Solomon Burke, |
(Rounder, 1984; 2002)
Equal parts soul, blues, house party and revival meeting, Soul Alive! presents Solomon Burke recorded live in 1981 at the Phoenix 1 Club in Washington, D.C. Originally released by Rounder in 1984, this first time on CD reissue comes hard on the heels of Burke's 2002 comeback album Don't Give Up on Me and catches Burke at his rocking soulful preaching best on a two-CD set that presents the early show on one disc, the late show on the other. The intimate recording method puts you right there with the audience in the club for a hot night of music and lessons in love.
The Realtones start right in playing during the old-fashioned introduction, and the tape keeps rolling as Burke takes the stage and launches right into "Everybody Needs Somebody to Love." The crowd is miked almost as loud as the music, and they're clapping and yelling along. Burke keeps a running monologue going through all of the songs, giving the men advice on how to deal with women and vice versa. Typically, a track on this disc will consist of a number of songs lumped together as a medley as Burke and band seamlessly roll from one song into the next, with Burke preaching the gospel of love all the while.
The heart of the first set is a tour de force medley of Dan Penn and Spooner Oldham's "Take Me (As I Am)" and the Ray Charles classic "I Can't Stop Lovin' You" that combines soul singing and sermonizing, complete with a B.B. King-style rap on respect that runs all of 15:31. When Burke exhorts the crowd by yelling "yeah!" and the crowd yells back "yeah, yeah, yeah," you might just find yourself yelling "yeah!" right on time with the crowd (especially if you are alone in your car). "Down in the Valley" is dominated by horns, organ, bass and drums in a soulful version that blasts right into the Creedence classic "Proud Mary" to close the first set in a triumphant up-tempo workout.
We'll understand if you need a breather before the second set, which again features soulful and bluesy medleys where the songs blend into each other and form a soundtrack for the heartfelt preaching on his favorite themes of life, love and understanding. By the second medley, he's preaching to men about women and to women about men with great segues back and forth from sermonizing to singing; Burke is really a master at this, as you'll see when he kicks back into Joe Tex's "Hold What You've Got" with the Realtones running hot.
"Cry to Me" closes the second set, kicking up the energy level a notch, with Burke's vocal very reminiscent of one Otis Redding. When Burke sings "Cr-cr-cr-cr-cr-cry," you could just hear him do "Try a Little Tenderness." The encore features more medley and preaching woven into the sizzling performance, Burke's voice is a little gruff but it's oh so soulful. After about a half dozen songs, the encore concludes with a flourish as Burke medleys the Sam Cooke classic "Having a Party" with the gospel classic "Amen" sounding for all the world like Cooke himself.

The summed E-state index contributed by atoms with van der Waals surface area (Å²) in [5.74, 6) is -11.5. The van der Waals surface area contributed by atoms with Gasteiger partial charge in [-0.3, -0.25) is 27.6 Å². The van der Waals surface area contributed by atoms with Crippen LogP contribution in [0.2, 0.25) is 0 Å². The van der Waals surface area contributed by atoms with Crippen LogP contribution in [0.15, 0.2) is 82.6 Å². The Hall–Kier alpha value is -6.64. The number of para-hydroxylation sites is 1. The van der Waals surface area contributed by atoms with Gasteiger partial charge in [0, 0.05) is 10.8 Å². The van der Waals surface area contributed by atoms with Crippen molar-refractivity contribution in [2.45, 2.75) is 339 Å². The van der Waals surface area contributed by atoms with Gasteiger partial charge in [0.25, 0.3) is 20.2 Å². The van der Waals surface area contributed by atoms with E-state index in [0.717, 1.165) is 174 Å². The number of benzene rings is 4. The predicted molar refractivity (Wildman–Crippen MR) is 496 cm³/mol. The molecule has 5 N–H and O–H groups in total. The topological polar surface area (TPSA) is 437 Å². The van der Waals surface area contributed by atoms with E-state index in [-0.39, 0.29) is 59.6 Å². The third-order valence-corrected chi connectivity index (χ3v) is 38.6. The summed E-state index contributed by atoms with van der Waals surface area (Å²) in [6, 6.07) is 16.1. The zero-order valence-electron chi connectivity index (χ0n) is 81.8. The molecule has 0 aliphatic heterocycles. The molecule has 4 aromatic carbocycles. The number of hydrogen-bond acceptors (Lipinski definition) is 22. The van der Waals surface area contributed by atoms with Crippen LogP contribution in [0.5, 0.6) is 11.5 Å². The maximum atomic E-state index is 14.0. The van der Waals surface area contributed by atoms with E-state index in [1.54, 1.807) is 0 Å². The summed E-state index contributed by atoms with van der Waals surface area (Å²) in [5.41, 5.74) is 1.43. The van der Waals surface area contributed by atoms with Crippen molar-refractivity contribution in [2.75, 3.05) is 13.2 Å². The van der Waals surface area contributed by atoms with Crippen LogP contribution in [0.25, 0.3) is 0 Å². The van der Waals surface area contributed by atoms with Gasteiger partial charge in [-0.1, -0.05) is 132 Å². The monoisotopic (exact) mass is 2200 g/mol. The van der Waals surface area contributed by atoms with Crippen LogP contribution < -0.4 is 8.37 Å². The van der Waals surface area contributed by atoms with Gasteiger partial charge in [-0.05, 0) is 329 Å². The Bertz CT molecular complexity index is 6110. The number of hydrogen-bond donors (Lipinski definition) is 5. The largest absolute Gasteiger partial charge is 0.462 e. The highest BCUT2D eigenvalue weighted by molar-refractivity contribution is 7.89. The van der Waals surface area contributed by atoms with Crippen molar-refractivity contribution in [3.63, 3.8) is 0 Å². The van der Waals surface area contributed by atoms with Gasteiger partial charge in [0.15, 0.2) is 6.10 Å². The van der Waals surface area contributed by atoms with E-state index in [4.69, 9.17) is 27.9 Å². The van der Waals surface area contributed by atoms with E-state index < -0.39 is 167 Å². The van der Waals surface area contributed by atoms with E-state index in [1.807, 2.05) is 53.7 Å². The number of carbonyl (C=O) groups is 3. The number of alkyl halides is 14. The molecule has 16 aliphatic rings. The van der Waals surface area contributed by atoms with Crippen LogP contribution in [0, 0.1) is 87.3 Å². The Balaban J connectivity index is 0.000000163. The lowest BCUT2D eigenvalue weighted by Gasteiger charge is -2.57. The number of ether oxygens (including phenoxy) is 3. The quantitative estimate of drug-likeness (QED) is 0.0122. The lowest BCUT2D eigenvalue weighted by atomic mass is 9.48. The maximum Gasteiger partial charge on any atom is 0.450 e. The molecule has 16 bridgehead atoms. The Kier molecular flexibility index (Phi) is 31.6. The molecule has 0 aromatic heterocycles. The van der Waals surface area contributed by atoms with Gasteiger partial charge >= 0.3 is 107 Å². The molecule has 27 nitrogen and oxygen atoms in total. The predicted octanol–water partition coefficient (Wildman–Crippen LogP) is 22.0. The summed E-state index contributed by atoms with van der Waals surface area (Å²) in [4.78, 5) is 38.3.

Although the CD booklet contains a hefty excerpt from Peter Guralnick's book Sweet Soul Music profiling Burke and providing a nice context for the music, there are no reissue production credits. Based on the track times and sequencing, this would appear to be a straight reissue of the 1984 album on CD. With a total time of 82:21, this two-disc set clocks in at only about two-and-a-half minutes longer than the capacity of a single CD. Burke is introduced for the encore a mere 20 minutes into the second set, giving a strong indication that there was more show than would have fit on the vinyl double album as originally released. With a performance this dynamic, it's somewhat disappointing that Rounder didn't go back to the original tapes and do an expanded reissue to include both sets in their entirety.
Although not widely known outside the R&B charts, Solomon Burke's influence on other musicians over the years has been huge; Bruce Springsteen (especially his '70s era) and Southside Johnny & the Asbury Jukes are two who spring immediately to mind. Any fan of soul, blues, gospel or R&B should make it a point to pick up Soul Alive! It's the next best thing to actually seeing Solomon Burke in a small club; listening to this disc you will feel like you are there. Rounder Records puts forth the proposition that "this two-record set has come to be regarded as one of the two or three greatest live recordings of soul music ever." An overstatement perhaps, but I'd be hard pressed to disagree.